As I write this, the radio morning show is doing a “streeter,” talking to people in the ByWard Market as COVID-19 restrictions in Ontario ease. Non-essential businesses are opening again, with limited capacity: stores, restaurants, bars, summer camps and others. People who speak with the radio reporters express relief, even joy at the ability to socialize again.
While the pandemic is not over yet, we can expect the end coming soon. With millions of vaccines going into arms around the world (with expected limitations in poorer countries), and daily infection statistics on a downward trend, it’s reasonable to expect a “return to normal.” Except I hope that not everything returns to pre-COVID status. I’d like to see higher pay for people we recognize as “essential,” such as retail and agricultural workers. I’d like to see full paid sick leave for all. And I’d like to see a continued focus on public health over private wealth. I wrote about this last year.
Another thing I wonder about are the books that will be written about the pandemic. Interestingly, books about previous pandemics were mostly written long after the events. Daniel Defoe wrote A Journal of the Plague Year sixty years after the London plague it describes. Albert Camus’ The Plague was published in 1947, but was based on an epidemic in Oran, Algeria in 1849.
There seem to be more books about fictional plagues: Oryx and Crake by Margaret Atwood, I am Legend by Richard Matheson, Michael Crichton’s The Andromeda Strain and, of course, Stephen King’s The Stand, just to name a few.
And let’s not forget the whole zombie plague genre in books, graphic novels, movies and TV; Night of the Living Dead, The Walking Dead, World War Z, for example.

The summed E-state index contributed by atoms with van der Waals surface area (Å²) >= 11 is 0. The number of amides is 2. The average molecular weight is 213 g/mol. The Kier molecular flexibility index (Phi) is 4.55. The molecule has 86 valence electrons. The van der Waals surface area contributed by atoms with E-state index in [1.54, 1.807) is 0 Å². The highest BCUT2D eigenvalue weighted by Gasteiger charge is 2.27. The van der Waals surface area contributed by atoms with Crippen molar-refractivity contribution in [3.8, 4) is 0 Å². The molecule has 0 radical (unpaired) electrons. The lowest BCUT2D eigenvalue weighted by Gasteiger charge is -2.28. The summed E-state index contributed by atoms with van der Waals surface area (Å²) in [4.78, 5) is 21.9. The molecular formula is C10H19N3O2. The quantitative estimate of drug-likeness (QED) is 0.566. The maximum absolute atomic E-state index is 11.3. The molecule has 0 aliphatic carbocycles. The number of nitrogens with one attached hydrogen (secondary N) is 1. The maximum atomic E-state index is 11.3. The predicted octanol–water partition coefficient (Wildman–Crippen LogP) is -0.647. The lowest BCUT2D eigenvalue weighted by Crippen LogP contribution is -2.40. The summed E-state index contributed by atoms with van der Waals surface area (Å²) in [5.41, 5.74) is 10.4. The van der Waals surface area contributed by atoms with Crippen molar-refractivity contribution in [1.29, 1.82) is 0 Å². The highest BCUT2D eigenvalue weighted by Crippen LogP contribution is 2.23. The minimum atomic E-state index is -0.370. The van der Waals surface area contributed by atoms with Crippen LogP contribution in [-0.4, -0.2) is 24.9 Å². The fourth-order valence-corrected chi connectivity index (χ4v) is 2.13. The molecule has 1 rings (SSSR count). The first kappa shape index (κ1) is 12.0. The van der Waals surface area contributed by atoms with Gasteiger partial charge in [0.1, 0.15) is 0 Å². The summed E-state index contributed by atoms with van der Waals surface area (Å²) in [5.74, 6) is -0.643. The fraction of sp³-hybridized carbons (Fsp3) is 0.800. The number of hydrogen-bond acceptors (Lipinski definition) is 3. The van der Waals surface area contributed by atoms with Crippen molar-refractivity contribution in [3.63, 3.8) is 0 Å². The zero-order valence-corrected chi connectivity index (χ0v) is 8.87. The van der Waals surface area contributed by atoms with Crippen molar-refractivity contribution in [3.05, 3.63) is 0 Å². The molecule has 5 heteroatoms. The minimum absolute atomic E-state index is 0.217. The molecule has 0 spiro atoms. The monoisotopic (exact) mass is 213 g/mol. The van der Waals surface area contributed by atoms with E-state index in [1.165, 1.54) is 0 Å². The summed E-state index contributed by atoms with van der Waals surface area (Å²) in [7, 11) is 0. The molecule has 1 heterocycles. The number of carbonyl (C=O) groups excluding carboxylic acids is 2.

Looking in the rear-view mirror
The pandemic has changed just about every aspect of our lives. When watching TV, I feel sqeamish when when I see actors closer than two metres. It’s hard to imagine that COVID-19 will not be reflected in books and stories in the coming year.
I know of at least one memoir about the impact of the pandemic that’s coming this fall. And my own work-in-progress is my first foray into a post-apocalyptic near-future narrative. I’m trying to look at today in the rear-view mirror. Which means that the pandemic we’re in right now is going to be something in my characters’ history.
One thing we can tell looking in the rear-view mirror today is how technological advance affects the smallest details of our lives. The growth of the internet changed how we watch television. Now we binge-watch whole seasons. No more gathering in the staff room to discuss last night’s episode of Lost and speculate on where the plot is going.
Cars changed houses, cities, travel, work, economies, even romance—just about every aspect of life. Ease of travel changed the food we eat. I remember getting tangerines only in December when I was growing up. (I told you I was old.)
I got a lot of vaccinations, thankfully. I cannot see it anymore, but I do remember the oval mark on my upper arm, the memento of a smallpox vaccination.
The measles shot came along just a little too late for me; I got the rash and the fever coming home one day in Grade 1. (Now you know how old I am.) What I mostly remember is three weeks at home, playing with some new toy cars and a big, multi-coloured pack of plasticine modelling clay.
What will COVID-19 look like in 2050? How will children then think of it?
The Black Death killed half of Europe and transformed society. Some historians say it led to the end of serfdom in western Europe and opened the way for the Renaissance. Will today’s pandemic transform major aspects of our society?
Will distance learning be a permanent and standard part of schools? What about work: “knowledge workers” working from home is a trend that began over a decade ago, enabled by high-speed internet connections.
That’s a trend that began with widespread high-speed internet connections. Will the pandemic accelerate it? If it does, will our homes change, too? What about the “work-life balance”? Will work and life merge?
Philip K. Dick wrote a lot of books about the near future. Not all of them were post-apocalyptic, but many were. His conception of the future has been described as “just like today, but worse.”
Will we learn from this pandemic? Will we repeat the same mistakes in the next pandemic? Will we make new mistakes?
It’s a tangled exercise. It can be fun. It can be terrifying.
One way or another, as our lives move from the windshield into the rear-view mirror, it’s going to be fascinating.